Progress is happening in Indian Country, and a growing number of Native people share a need for sound financial planning and investing tools. Whether the sources are from tribal economic development, gaming, settlements or successful career choices, money provides opportunities for individuals, families and communities. You or someone you know might have been the recipient of one or more of the following:
- Lawsuit Settlements: Over the past generation, a large number of Indian Country lawsuit settlements have resulted in significant lump-sum payouts to a wide range of Native American people. Legal settlements are not uncommon in tribal communities, and recipients of these payouts can be targets for fraud, predatory financial products and unscrupulous sales practices.
- Federal Land Acquisition: At times, the federal government has made purchases of highly fractionated interests in trust or restricted lands to consolidate those lands on behalf of tribal nations. The purchased land remains in trust for tribes to build housing, expand economic development and support other community benefits. Individual landowners who voluntarily choose to sell their interests in fractionated land receive direct payments, which can be sizeable.
- Per Capita Distributions: Some tribes pay a portion of tribal gaming profits and other revenues directly to members on a quarterly, semiannual and annual basis. For younger tribal members, these payments are often placed into minors’ trust accounts until the member reaches a certain age, often 18. Upon distribution, this payout can result in a large sum of money to a young person who might lack life experience and money management skills.
If you’re a recipient or potential recipient of this new money, the following tips can help you confidently manage this new money and avoid financial fraud.
Money Management Tips
1. View the settlement or payment as a lifelong asset. Your payment may feel like a windfall at first, but it’s meant to help you build a secure financial foundation, to supplement or sustain you or your family over your lifetime. Create a plan for how to manage these funds for the long term.
2. Organize your financial house. Gather your personal and financial documents together to assess what you have, what you owe, what type of payment you’ll receive and what other income you have to cover day-to-day expenses. Include your monthly bills, statements from your financial institutions and any loan documentation. This is also a good time to create a spending plan.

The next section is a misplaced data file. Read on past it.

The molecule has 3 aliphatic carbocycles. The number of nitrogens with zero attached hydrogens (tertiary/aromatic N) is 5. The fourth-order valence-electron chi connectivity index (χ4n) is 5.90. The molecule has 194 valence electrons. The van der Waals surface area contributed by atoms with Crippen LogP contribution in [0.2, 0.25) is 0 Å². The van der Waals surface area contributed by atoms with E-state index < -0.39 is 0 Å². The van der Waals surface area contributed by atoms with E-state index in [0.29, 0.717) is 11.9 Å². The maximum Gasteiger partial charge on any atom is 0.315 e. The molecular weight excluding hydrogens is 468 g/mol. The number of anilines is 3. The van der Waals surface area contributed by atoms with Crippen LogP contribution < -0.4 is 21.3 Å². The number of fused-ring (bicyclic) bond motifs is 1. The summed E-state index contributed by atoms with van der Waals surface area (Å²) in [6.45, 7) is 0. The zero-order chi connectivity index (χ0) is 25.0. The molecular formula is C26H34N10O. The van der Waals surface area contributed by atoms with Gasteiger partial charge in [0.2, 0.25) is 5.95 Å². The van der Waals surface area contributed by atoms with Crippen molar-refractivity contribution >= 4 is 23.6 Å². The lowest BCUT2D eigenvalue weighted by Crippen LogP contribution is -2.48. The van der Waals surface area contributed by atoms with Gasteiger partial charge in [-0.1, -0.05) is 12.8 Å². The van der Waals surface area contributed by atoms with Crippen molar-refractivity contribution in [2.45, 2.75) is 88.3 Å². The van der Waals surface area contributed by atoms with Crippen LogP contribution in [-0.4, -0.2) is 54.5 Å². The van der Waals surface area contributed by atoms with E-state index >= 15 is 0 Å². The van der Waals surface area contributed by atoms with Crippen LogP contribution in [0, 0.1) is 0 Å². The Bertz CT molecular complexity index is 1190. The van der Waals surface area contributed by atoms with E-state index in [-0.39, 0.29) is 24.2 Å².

3. Pay off high-interest debt. Few money-management strategies pay off as well as, or with less risk than, paying off your high interest debt. If you can’t pay off credit card debt immediately, work out a structured plan to pay off the balance as quickly as possible.
4. Set and achieve financial goals. Identify your most important short-, medium- and long-term financial goals and start taking steps toward reaching those goals. Understanding key investment concepts including risk and diversification can help you make good financial decisions.
5. Think about whether you need help. Consider working with a financial professional, such as a broker, investment adviser, accountant, insurance agent or financial planner. Learn about the different types of investment professionals, the products and services they offer and fees they charge, and use FINRA BrokerCheck to research work background and disciplinary history.
6. Ask plenty of questions of financial professionals before using their services. For example, find out what licenses, professional qualifications or designations they have and how long they and their firm have been in business. Also ask how they get paid, such as through commissions on products you buy, a percentage of the amount of the assets that they manage, or a flat fee.
7. Protect your money from frauds and scams. Financial fraudsters set their sights on people who have money, so your payments, especially if they’re widely known, may make you a target for scams. Know the warning signs of fraud—including promises of quick profits, “guaranteed” returns or pressure to send money immediately.
8. Use caution with financial technology, or fintech, products or services. Mobile apps designed to assist individuals with investing, budgeting, borrowing and other financial needs have grown in popularity, but it’s important to practice the same due diligence and caution as you would when working with a financial professional. Evaluate whether an app suits your needs, and find out what fees and other costs you might incur. Also take steps to make sure your data is secure.
Be Careful Who You Trust
You may be tempted to invest your money in a particular investment if you hear that your friends or family—or other members of your tribe—are buying it. Be careful who you trust, including someone who may (or may claim to) share your Native American heritage. Don’t allow this shared background to give you a false sense of trust.
Do your own research to make sure the opportunity is legitimate, the person selling the investment is properly licensed and whether the opportunity is right for you and your unique financial circumstances.
When it comes to managing one-time settlements or disbursements of money, plan with a long-term horizon in mind and don’t be afraid to ask questions. After all, it’s your money.